The mode of reproduction that does not involve the fusion of male and female gametes and produces individuals that are genetically identical to the parent is known as Asexual reproduction. In this article, you will go through the asexual reproduction in plants, its types, methods, and so on. So, let us start by knowing more about asexual reproduction in the coming section.
Asexual reproduction refers to the formation of a new organism from a single parent with no involvement of gametes or sex cells. Asexual reproduction is used by many unicellular and multicellular organisms. Budding, fragmentation, vegetative propagation, and spore formation take place in the process of Asexual Reproduction in plants. No flowers are required for this method. The plants produced by asexual reproduction tend to thrive well in stable environments.
Asexual reproduction in plants takes place two ways, as mentioned below -
Natural methods of asexual reproduction include self-propagation. Below mentioned are the various ways in which a plant self propagates.
From the buds present on the surface of the stem, plants such as ginger, onion, dahlia, potato, grow. Under favorable conditions, these buds sprout producing leafy shoots.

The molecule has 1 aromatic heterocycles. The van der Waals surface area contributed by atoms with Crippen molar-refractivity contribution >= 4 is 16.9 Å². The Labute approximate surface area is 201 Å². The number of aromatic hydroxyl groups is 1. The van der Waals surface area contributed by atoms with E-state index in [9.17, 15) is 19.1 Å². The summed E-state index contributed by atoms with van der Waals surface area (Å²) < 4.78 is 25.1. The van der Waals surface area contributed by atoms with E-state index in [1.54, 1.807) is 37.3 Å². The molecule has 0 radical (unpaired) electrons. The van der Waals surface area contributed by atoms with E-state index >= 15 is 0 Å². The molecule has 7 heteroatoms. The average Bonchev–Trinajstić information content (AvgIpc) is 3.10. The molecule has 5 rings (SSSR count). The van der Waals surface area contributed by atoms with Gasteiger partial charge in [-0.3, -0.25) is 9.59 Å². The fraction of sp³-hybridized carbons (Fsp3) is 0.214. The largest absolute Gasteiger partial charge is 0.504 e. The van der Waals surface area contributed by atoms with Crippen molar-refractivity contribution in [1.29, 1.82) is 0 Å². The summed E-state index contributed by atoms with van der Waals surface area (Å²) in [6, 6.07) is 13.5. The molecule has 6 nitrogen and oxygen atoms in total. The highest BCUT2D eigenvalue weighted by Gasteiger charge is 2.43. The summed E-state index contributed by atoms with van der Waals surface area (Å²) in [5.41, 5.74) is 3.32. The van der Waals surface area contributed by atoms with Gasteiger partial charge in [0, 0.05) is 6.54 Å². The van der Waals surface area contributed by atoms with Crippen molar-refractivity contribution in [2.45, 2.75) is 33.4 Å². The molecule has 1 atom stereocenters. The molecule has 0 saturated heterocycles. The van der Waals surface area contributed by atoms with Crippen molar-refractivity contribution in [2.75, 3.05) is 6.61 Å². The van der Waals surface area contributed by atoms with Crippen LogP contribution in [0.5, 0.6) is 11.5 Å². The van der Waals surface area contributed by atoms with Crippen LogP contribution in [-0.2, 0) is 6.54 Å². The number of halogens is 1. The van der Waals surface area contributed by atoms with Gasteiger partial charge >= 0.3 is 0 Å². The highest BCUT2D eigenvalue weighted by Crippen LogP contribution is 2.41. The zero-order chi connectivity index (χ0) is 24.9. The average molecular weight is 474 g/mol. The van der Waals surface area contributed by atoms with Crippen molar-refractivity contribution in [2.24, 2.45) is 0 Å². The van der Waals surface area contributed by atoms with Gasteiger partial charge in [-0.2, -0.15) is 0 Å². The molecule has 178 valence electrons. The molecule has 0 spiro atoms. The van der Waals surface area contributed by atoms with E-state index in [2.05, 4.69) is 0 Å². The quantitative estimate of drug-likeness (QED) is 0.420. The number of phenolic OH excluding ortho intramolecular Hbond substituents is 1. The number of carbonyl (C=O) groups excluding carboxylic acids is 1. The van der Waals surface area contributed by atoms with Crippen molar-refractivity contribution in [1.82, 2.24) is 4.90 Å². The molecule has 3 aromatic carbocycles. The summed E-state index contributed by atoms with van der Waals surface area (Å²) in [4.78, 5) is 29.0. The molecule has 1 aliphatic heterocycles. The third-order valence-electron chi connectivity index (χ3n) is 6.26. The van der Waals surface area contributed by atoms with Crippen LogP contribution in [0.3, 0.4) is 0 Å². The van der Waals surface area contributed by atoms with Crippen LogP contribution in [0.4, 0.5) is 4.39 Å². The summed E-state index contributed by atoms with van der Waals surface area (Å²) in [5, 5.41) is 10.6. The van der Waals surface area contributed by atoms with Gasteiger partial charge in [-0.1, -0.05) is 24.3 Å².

In sweet potatoes, new plants can grow from the adventitious buds or stolons.
In Bryophyllum, the small buds grow on the margin of the leaves and get detached and grow into an independent plant.
Budding is the mode of asexual reproduction, wherein a new plant is developed from an outgrowth that is known as the bud. Due to the procedure of cell division at one particular site, a bud is formed.
For example, if you keep a potato for a long time, you can notice several small outgrowths, which are commonly referred to as ‘eyes’. Each of them can be planted to grow like a clone of an original potato plant.
It is a kind of asexual reproduction that usually occurs in plants, in which new plants are produced from the vegetative parts of the plants, i.e. roots, stems, or buds. Plants that are produced by vegetative propagation take less time to bear flowers & fruits as compared to those produced from seeds. Vegetative propagation in plants can occur both naturally or also can be artificially induced by horticulturists. Examples of vegetative propagation are Bryophyllum, onion, money plant, banana, etc.
The most common techniques of vegetative propagation are as follows.
Stems – These are the stems that usually grow in a horizontal position that is above the ground. They have the nodes where the buds are formed. These buds usually grow into a new plant.
Roots – When a new plant is developed from modified roots that are called Tubers. Example: Sweet Potato
Leaves – In some plants, detached leaves from the parent plant can be used to grow a new plant. They promote the growth of small plants, called plantlets, on the edge of their leaves. Example: Bryophyllum.
It is a kind of asexual reproduction of plants in which a new plant takes birth from a portion of the parent plant. This type of reproduction happens naturally where a small part of the plant falls off onto soil and then begins to grow up into a new plant. This method is generally used by nurseries and greenhouses to produce plants faster.